Concepts inIdentifying loops in almost linear time
Algorithm
In mathematics and computer science, an algorithm Listen/ˈælɡərɪðəm/ (originating from al-Khwārizmī, the famous mathematician Muḥammad ibn Mūsā al-Khwārizmī) is a step-by-step procedure for calculations. Algorithms are used for calculation, data processing, and automated reasoning. More precisely, an algorithm is an effective method expressed as a finite list of well-defined instructions for calculating a function.
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Time complexity
In computer science, the time complexity of an algorithm quantifies the amount of time taken by an algorithm to run as a function of the size of the input to the problem. The time complexity of an algorithm is commonly expressed using big O notation, which suppresses multiplicative constants and lower order terms. When expressed this way, the time complexity is said to be described asymptotically, i.e. , as the input size goes to infinity.
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Algorithmic efficiency
In computer science, efficiency is used to describe properties of an algorithm relating to how much of various types of resources it consumes. Algorithmic efficiency can be thought of as analogous to engineering productivity for a repeating or continuous process, where the goal is to reduce resource consumption, including time to completion, to some acceptable, optimal level.
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Control flow
In computer science, control flow (or alternatively, flow of control) refers to the order in which the individual statements, instructions or function calls of an imperative or a declarative program are executed or evaluated. Within an imperative programming language, a control flow statement is a statement whose execution results in a choice being made as to which of two or more paths should be followed.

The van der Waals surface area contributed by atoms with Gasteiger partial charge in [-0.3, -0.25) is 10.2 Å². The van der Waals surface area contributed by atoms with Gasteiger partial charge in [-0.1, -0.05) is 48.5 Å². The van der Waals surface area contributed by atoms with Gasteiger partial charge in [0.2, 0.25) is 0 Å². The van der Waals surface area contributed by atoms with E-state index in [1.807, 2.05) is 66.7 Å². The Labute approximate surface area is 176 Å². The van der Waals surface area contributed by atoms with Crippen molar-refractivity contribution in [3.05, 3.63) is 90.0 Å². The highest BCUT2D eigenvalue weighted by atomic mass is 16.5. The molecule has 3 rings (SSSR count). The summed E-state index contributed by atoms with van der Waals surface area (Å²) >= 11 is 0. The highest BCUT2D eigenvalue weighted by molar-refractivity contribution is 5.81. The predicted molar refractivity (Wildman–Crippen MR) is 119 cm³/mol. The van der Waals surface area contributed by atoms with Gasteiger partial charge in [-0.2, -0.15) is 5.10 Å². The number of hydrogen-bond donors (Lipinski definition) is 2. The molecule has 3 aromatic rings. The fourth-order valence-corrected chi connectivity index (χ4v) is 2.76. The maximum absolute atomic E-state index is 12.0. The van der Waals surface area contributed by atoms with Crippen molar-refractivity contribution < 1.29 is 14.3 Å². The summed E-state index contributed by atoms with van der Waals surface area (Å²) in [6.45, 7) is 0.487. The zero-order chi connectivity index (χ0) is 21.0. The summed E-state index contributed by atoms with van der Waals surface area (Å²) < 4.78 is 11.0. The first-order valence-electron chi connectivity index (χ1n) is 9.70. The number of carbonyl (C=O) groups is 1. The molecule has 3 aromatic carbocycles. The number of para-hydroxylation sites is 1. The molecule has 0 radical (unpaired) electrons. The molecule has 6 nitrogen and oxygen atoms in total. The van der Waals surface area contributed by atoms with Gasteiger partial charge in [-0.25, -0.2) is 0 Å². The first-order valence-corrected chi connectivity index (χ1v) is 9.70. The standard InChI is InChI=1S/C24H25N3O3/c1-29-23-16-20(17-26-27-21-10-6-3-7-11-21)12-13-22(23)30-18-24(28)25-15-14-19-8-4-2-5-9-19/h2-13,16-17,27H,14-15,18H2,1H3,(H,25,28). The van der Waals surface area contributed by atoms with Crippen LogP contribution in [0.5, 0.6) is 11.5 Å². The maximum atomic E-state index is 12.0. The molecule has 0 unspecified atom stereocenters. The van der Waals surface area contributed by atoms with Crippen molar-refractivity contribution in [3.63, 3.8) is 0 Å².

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Robert Tarjan
Robert Endre Tarjan (born April 30, 1948) is an American computer scientist. He is the discoverer of several graph algorithms, including Tarjan's off-line least common ancestors algorithm, and co-inventor of both splay trees and Fibonacci heaps. Tarjan is currently the James S. McDonnell Distinguished University Professor of Computer Science at Princeton University, and is also a Senior Fellow at Hewlett-Packard.
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Worst-case complexity
In computer science, the worst-case complexity (usually denoted in asymptotic notation) measures the resources (e.g. running time, memory) an algorithm requires in the worst-case. It gives an upper bound on the resources required by the algorithm. In the case of running time, the worst-case time-complexity indicates the longest running time performed by an algorithm given any input of size n, and thus this guarantees that the algorithm finishes on time.
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Loop optimization
In compiler theory, loop optimization plays an important role in improving cache performance, making effective use of parallel processing capabilities, and reducing overheads associated with executing loops. Most execution time of a scientific program is spent on loops. Thus a lot of compiler analysis and compiler optimization techniques have been developed to make the execution of loops faster.
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Execution (computing)
Execution in computer and software engineering is the process by which a computer or a virtual machine carries out the instructions of a computer program. The instructions in the program trigger sequences of simple actions on the executing machine. Those actions produce effects according to the semantics of the instructions in the program. Programs for a computer may execute in a batch process without human interaction, or a user may type commands in an interactive session of an interpreter.
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